Head of British Council in Saudi Arabia says Hajj was wonderful
Approximately 26,000 UK nationals have performed the Hajj pilgrimage this year
MAKKAH: The head of the British Council in Saudi Arabia praised Hajj authorities on the successful operation of the Islamic pilgrimage.
The Hajj authorities “have done a wonderful job” in providing services and facilities to over two million people to ensure the pilgrimage goes “smoothly,” Amir Ramzan said.
Ramzan, who was performing Hajj with his family, said he had an “amazing experience” during his pilgrimage this year as it gave him an opportunity to meet a variety of people from around the world from different backgrounds and cultures.
“There is such a nice atmosphere and spirit amongst all the pilgrims. Everyone is smiling, helping each other,” he said, adding that he liked seeing pilgrims give up their umbrellas to others when it rained in Arafat on Saturday.
For Ramzan, Hajj is an opportunity to refresh and renew spiritually.
“Hajj is a really important ritual for every Muslim at least to be performed once in their lifetime, so I am really pleased that I have had the opportunity to perform Hajj this year,” he said, adding that he was especially grateful for having performed it with his family.
Ramzan says that an average of 100,000 British Muslims a year travel to Makkah for Hajj and Umrah. This year, 26,000 UK pilgrims traveled to perform Hajj.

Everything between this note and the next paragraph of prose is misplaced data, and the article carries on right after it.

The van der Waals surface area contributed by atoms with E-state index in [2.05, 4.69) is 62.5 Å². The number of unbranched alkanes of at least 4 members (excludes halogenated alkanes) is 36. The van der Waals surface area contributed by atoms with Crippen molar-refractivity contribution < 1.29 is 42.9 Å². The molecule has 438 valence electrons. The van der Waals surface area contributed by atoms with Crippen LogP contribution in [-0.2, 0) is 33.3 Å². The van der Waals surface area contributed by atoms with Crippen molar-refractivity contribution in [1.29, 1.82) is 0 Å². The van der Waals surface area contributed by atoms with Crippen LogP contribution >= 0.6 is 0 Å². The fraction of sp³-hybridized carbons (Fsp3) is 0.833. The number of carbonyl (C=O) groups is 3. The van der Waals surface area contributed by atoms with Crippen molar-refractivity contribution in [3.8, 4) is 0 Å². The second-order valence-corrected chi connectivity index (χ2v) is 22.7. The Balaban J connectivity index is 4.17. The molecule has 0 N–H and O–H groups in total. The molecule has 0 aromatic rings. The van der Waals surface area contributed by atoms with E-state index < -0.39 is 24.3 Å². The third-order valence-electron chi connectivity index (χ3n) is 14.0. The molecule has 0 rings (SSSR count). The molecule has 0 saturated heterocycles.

Ramzan explained that Saudi-British relations go beyond the pilgrimage.
Since the announcement of Vision 2030 by Crown Prince Mohammad bin Salman in 2016, the UK has been working with Saudi Arabia on a number of projects, according to Ramzan.
Vision 2030 is a roadmap that aims to reduce Saudi Arabia’s dependence on oil and diversify the economy by developing public service sectors such as education, recreation and tourism.
“It has been a very exciting time in the Kingdom of Saudi Arabia with Vision 2030, there has been a lot of fantastic change,” he said.
One of the projects include a collaboration with the Ministry of Education called “Khibrat” – meaning experiences in Arabic – to help Saudi teachers develop their skills.
Ramzan said the UK was a popular destination for Saudi students to study.
“There are almost 10,000 Saudi students studying in the UK,” he said.
Aside from education, the British Council has been working with Saudi Arabia on cultural projects, including creating opportunities for Saudi artists to showcase their work in the UK.
This is so that people in the UK get the opportunity to learn more about Saudi Arabia, Ramzan said, adding it was “really important.”
The Royal Commission for Makkah City and Holy Sites, represented by the Kidana Comp…